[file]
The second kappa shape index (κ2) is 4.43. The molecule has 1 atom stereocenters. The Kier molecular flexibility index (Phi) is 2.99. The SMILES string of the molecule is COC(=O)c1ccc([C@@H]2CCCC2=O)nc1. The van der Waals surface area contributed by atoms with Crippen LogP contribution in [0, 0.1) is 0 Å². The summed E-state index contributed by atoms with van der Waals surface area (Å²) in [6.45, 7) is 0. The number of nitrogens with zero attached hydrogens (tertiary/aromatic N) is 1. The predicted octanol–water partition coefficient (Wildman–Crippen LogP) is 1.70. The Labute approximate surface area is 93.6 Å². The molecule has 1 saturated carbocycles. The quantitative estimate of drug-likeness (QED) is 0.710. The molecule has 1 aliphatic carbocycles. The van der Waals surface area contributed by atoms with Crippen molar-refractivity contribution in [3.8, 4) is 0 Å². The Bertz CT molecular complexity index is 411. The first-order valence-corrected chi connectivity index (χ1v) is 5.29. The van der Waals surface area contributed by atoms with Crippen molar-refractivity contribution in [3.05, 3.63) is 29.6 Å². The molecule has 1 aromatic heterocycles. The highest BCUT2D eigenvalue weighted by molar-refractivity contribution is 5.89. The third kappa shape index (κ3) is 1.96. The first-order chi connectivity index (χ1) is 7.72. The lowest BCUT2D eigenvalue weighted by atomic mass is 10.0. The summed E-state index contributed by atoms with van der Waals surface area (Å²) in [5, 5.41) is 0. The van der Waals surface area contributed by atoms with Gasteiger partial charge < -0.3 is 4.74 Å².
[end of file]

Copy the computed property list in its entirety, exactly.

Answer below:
The second kappa shape index (κ2) is 4.43. The molecule has 1 atom stereocenters. The Kier molecular flexibility index (Phi) is 2.99. The SMILES string of the molecule is COC(=O)c1ccc([C@@H]2CCCC2=O)nc1. The van der Waals surface area contributed by atoms with Crippen LogP contribution in [0, 0.1) is 0 Å². The summed E-state index contributed by atoms with van der Waals surface area (Å²) in [6.45, 7) is 0. The number of nitrogens with zero attached hydrogens (tertiary/aromatic N) is 1. The predicted octanol–water partition coefficient (Wildman–Crippen LogP) is 1.70. The Labute approximate surface area is 93.6 Å². The molecule has 1 saturated carbocycles. The quantitative estimate of drug-likeness (QED) is 0.710. The molecule has 1 aliphatic carbocycles. The van der Waals surface area contributed by atoms with Crippen molar-refractivity contribution in [3.8, 4) is 0 Å². The Bertz CT molecular complexity index is 411. The first-order valence-corrected chi connectivity index (χ1v) is 5.29. The van der Waals surface area contributed by atoms with Crippen molar-refractivity contribution in [3.05, 3.63) is 29.6 Å². The molecule has 1 aromatic heterocycles. The highest BCUT2D eigenvalue weighted by molar-refractivity contribution is 5.89. The third kappa shape index (κ3) is 1.96. The first-order chi connectivity index (χ1) is 7.72. The lowest BCUT2D eigenvalue weighted by atomic mass is 10.0. The summed E-state index contributed by atoms with van der Waals surface area (Å²) in [5, 5.41) is 0. The van der Waals surface area contributed by atoms with Gasteiger partial charge < -0.3 is 4.74 Å².